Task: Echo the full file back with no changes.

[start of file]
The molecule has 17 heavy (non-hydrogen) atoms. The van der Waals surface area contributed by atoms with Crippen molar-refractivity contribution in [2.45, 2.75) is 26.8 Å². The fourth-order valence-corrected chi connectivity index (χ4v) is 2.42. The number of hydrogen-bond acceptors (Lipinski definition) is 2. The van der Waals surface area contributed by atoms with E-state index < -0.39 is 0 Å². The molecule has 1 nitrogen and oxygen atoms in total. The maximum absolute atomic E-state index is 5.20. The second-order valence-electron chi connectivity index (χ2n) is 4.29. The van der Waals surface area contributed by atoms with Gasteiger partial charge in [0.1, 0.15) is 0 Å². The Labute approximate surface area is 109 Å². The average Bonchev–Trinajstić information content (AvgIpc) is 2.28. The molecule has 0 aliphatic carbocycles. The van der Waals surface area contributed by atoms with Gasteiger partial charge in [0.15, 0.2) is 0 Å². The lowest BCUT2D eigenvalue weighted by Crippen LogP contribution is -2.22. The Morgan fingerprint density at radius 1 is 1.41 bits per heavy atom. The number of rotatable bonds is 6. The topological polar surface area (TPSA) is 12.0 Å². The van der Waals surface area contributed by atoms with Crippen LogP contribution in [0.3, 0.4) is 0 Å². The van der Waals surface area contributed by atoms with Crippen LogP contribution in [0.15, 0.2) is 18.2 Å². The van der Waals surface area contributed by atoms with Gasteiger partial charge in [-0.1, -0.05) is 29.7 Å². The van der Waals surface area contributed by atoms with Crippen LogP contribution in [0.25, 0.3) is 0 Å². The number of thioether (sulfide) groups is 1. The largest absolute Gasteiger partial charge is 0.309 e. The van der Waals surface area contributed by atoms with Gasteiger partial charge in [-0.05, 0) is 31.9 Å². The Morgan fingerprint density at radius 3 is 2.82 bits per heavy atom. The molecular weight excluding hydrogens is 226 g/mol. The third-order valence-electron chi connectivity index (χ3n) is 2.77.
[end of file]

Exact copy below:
The molecule has 17 heavy (non-hydrogen) atoms. The van der Waals surface area contributed by atoms with Crippen molar-refractivity contribution in [2.45, 2.75) is 26.8 Å². The fourth-order valence-corrected chi connectivity index (χ4v) is 2.42. The number of hydrogen-bond acceptors (Lipinski definition) is 2. The van der Waals surface area contributed by atoms with E-state index < -0.39 is 0 Å². The molecule has 1 nitrogen and oxygen atoms in total. The maximum absolute atomic E-state index is 5.20. The second-order valence-electron chi connectivity index (χ2n) is 4.29. The van der Waals surface area contributed by atoms with Gasteiger partial charge in [0.1, 0.15) is 0 Å². The Labute approximate surface area is 109 Å². The average Bonchev–Trinajstić information content (AvgIpc) is 2.28. The molecule has 0 aliphatic carbocycles. The van der Waals surface area contributed by atoms with Gasteiger partial charge in [0.15, 0.2) is 0 Å². The lowest BCUT2D eigenvalue weighted by Crippen LogP contribution is -2.22. The Morgan fingerprint density at radius 1 is 1.41 bits per heavy atom. The number of rotatable bonds is 6. The topological polar surface area (TPSA) is 12.0 Å². The van der Waals surface area contributed by atoms with Crippen LogP contribution in [0.3, 0.4) is 0 Å². The van der Waals surface area contributed by atoms with Crippen LogP contribution in [0.15, 0.2) is 18.2 Å². The van der Waals surface area contributed by atoms with Gasteiger partial charge in [-0.1, -0.05) is 29.7 Å². The van der Waals surface area contributed by atoms with Crippen LogP contribution in [0.25, 0.3) is 0 Å². The number of thioether (sulfide) groups is 1. The largest absolute Gasteiger partial charge is 0.309 e. The van der Waals surface area contributed by atoms with Gasteiger partial charge in [-0.05, 0) is 31.9 Å². The Morgan fingerprint density at radius 3 is 2.82 bits per heavy atom. The molecular weight excluding hydrogens is 226 g/mol. The third-order valence-electron chi connectivity index (χ3n) is 2.77.